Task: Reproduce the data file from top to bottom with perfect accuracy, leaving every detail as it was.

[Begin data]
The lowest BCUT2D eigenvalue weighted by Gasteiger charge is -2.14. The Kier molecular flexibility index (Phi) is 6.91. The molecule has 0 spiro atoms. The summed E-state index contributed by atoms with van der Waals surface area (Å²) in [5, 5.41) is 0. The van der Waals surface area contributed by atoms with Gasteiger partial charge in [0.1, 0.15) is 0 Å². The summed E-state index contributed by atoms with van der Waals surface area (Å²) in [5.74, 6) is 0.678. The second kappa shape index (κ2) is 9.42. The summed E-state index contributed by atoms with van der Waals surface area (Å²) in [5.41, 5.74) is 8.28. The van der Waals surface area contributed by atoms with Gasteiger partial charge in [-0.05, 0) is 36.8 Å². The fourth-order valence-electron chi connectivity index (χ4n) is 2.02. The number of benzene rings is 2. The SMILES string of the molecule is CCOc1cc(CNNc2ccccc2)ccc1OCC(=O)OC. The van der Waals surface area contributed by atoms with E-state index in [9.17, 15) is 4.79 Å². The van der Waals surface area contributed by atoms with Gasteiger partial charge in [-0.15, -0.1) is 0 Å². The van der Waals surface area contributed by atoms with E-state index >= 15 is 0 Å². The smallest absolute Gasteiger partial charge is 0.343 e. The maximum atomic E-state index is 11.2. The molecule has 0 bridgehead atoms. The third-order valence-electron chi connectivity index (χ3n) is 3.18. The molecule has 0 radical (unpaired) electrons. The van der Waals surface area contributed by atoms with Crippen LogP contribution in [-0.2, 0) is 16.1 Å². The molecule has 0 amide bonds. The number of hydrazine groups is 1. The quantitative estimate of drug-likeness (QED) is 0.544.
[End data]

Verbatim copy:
The lowest BCUT2D eigenvalue weighted by Gasteiger charge is -2.14. The Kier molecular flexibility index (Phi) is 6.91. The molecule has 0 spiro atoms. The summed E-state index contributed by atoms with van der Waals surface area (Å²) in [5, 5.41) is 0. The van der Waals surface area contributed by atoms with Gasteiger partial charge in [0.1, 0.15) is 0 Å². The summed E-state index contributed by atoms with van der Waals surface area (Å²) in [5.74, 6) is 0.678. The second kappa shape index (κ2) is 9.42. The summed E-state index contributed by atoms with van der Waals surface area (Å²) in [5.41, 5.74) is 8.28. The van der Waals surface area contributed by atoms with Gasteiger partial charge in [-0.05, 0) is 36.8 Å². The fourth-order valence-electron chi connectivity index (χ4n) is 2.02. The number of benzene rings is 2. The SMILES string of the molecule is CCOc1cc(CNNc2ccccc2)ccc1OCC(=O)OC. The van der Waals surface area contributed by atoms with E-state index in [9.17, 15) is 4.79 Å². The van der Waals surface area contributed by atoms with Gasteiger partial charge in [-0.15, -0.1) is 0 Å². The van der Waals surface area contributed by atoms with E-state index >= 15 is 0 Å². The smallest absolute Gasteiger partial charge is 0.343 e. The maximum atomic E-state index is 11.2. The molecule has 0 bridgehead atoms. The third-order valence-electron chi connectivity index (χ3n) is 3.18. The molecule has 0 radical (unpaired) electrons. The van der Waals surface area contributed by atoms with Crippen LogP contribution in [-0.2, 0) is 16.1 Å². The molecule has 0 amide bonds. The number of hydrazine groups is 1. The quantitative estimate of drug-likeness (QED) is 0.544.